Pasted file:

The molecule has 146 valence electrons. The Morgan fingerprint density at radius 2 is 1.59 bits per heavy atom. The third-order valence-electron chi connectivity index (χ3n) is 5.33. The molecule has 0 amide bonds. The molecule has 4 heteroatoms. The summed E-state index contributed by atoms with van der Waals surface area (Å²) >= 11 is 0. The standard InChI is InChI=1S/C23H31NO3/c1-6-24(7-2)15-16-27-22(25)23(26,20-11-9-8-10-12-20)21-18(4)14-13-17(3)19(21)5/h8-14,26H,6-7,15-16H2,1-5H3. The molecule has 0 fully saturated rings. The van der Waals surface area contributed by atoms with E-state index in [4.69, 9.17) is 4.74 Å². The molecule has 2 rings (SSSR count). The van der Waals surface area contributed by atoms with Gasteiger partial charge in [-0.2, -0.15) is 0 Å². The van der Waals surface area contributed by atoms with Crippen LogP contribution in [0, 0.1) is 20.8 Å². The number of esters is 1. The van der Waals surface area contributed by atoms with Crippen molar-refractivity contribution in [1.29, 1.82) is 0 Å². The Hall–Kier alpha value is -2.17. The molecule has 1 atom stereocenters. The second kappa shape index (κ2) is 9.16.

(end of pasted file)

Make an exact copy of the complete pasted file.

The molecule has 146 valence electrons. The Morgan fingerprint density at radius 2 is 1.59 bits per heavy atom. The third-order valence-electron chi connectivity index (χ3n) is 5.33. The molecule has 0 amide bonds. The molecule has 4 heteroatoms. The summed E-state index contributed by atoms with van der Waals surface area (Å²) >= 11 is 0. The standard InChI is InChI=1S/C23H31NO3/c1-6-24(7-2)15-16-27-22(25)23(26,20-11-9-8-10-12-20)21-18(4)14-13-17(3)19(21)5/h8-14,26H,6-7,15-16H2,1-5H3. The molecule has 0 fully saturated rings. The van der Waals surface area contributed by atoms with E-state index in [4.69, 9.17) is 4.74 Å². The molecule has 2 rings (SSSR count). The van der Waals surface area contributed by atoms with Gasteiger partial charge in [-0.2, -0.15) is 0 Å². The van der Waals surface area contributed by atoms with Crippen LogP contribution in [0, 0.1) is 20.8 Å². The number of esters is 1. The van der Waals surface area contributed by atoms with Crippen molar-refractivity contribution in [1.29, 1.82) is 0 Å². The Hall–Kier alpha value is -2.17. The molecule has 1 atom stereocenters. The second kappa shape index (κ2) is 9.16.